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M Axelstad Technical University of Denmark, National Food Institute, Kongens Lyngby, Denmark

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U Hass Technical University of Denmark, National Food Institute, Kongens Lyngby, Denmark

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M Scholze Brunel University, Uxbridge, UK

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S Christiansen Technical University of Denmark, National Food Institute, Kongens Lyngby, Denmark

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A Kortenkamp Brunel University, Uxbridge, UK

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J Boberg Technical University of Denmark, National Food Institute, Kongens Lyngby, Denmark

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Human semen quality is declining in many parts of the world, but the causes are ill defined. In rodents, impaired sperm production can be seen with early life exposure to certain endocrine-disrupting chemicals, but the effects of combined exposures are not properly investigated. In this study, we examined the effects of early exposure to the painkiller paracetamol and mixtures of human relevant endocrine-disrupting chemicals in rats. One mixture contained four estrogenic compounds; another contained eight anti-androgenic environmental chemicals and a third mixture contained estrogens, anti-androgens and paracetamol. All exposures were administered by oral gavage to time-mated Wistar dams rats (n = 16–20) throughout gestation and lactation. In the postnatal period, testicular histology was affected by the total mixture, and at the end of weaning, male testis weights were significantly increased by paracetamol and the high doses of the total and the anti-androgenic mixture, compared to controls. In all dose groups, epididymal sperm counts were reduced several months after end of exposure, i.e. at 10 months of age. Interestingly, the same pattern of effects was seen for paracetamol as for mixtures with diverse modes of action. Reduced sperm count was seen at a dose level reflecting human therapeutic exposure to paracetamol. Environmental chemical mixtures affected sperm count at the lowest mixture dose indicating an insufficient margin of safety for the most exposed humans. This causes concern for exposure of pregnant women to paracetamol as well as environmental endocrine disrupters.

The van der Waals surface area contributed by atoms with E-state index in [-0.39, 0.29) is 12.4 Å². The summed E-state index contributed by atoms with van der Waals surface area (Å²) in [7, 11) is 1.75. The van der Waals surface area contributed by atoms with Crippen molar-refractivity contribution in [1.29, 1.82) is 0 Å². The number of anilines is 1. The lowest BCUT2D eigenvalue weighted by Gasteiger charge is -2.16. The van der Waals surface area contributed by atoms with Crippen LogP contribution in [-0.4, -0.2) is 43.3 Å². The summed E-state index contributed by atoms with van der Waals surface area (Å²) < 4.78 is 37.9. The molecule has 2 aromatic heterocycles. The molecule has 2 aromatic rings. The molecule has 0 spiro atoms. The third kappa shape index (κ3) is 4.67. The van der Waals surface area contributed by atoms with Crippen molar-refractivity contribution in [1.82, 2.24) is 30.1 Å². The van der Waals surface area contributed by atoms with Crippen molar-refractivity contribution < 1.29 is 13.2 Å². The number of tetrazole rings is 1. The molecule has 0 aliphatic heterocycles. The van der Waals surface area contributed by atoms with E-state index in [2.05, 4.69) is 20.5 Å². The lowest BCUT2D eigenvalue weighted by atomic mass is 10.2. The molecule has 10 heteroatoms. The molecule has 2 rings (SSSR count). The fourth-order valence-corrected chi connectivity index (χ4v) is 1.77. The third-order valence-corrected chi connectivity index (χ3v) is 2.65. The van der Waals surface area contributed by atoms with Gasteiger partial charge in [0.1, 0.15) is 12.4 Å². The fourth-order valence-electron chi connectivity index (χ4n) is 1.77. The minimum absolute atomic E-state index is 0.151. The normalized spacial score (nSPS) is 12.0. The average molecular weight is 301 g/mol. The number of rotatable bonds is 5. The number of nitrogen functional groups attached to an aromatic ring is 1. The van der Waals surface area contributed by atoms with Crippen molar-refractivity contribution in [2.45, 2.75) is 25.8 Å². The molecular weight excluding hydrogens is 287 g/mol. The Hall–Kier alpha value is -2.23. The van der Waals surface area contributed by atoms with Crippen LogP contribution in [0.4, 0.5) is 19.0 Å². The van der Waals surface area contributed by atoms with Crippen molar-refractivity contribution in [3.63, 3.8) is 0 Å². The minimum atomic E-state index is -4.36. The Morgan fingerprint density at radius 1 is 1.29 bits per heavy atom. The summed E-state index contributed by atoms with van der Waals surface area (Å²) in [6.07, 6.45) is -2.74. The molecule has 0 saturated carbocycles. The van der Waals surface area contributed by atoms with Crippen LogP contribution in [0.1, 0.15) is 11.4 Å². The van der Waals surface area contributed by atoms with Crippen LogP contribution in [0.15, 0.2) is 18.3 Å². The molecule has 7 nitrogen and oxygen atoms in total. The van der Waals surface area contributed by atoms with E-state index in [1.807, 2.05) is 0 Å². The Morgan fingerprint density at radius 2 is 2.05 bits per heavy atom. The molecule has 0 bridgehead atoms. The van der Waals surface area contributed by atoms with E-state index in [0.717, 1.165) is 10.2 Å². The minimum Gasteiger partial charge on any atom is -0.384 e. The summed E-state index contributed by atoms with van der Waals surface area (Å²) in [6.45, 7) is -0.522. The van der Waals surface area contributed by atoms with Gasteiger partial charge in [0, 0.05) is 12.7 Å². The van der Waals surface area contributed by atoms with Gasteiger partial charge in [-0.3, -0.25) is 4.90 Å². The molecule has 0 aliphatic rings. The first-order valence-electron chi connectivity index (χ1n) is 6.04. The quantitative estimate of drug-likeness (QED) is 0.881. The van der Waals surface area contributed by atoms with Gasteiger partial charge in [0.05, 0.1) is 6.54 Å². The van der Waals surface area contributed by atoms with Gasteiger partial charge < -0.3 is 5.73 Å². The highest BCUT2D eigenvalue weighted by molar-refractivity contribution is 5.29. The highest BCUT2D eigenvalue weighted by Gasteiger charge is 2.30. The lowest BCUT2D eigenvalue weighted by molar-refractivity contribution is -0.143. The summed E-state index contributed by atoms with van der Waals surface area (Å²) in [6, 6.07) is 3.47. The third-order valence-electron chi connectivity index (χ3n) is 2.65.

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Daniel Alexander Hescheler Department of Nuclear Medicine, University Hospital Münster, Münster, Germany
European Institute for Molecular Imaging (EIMI), University of Münster, Münster, Germany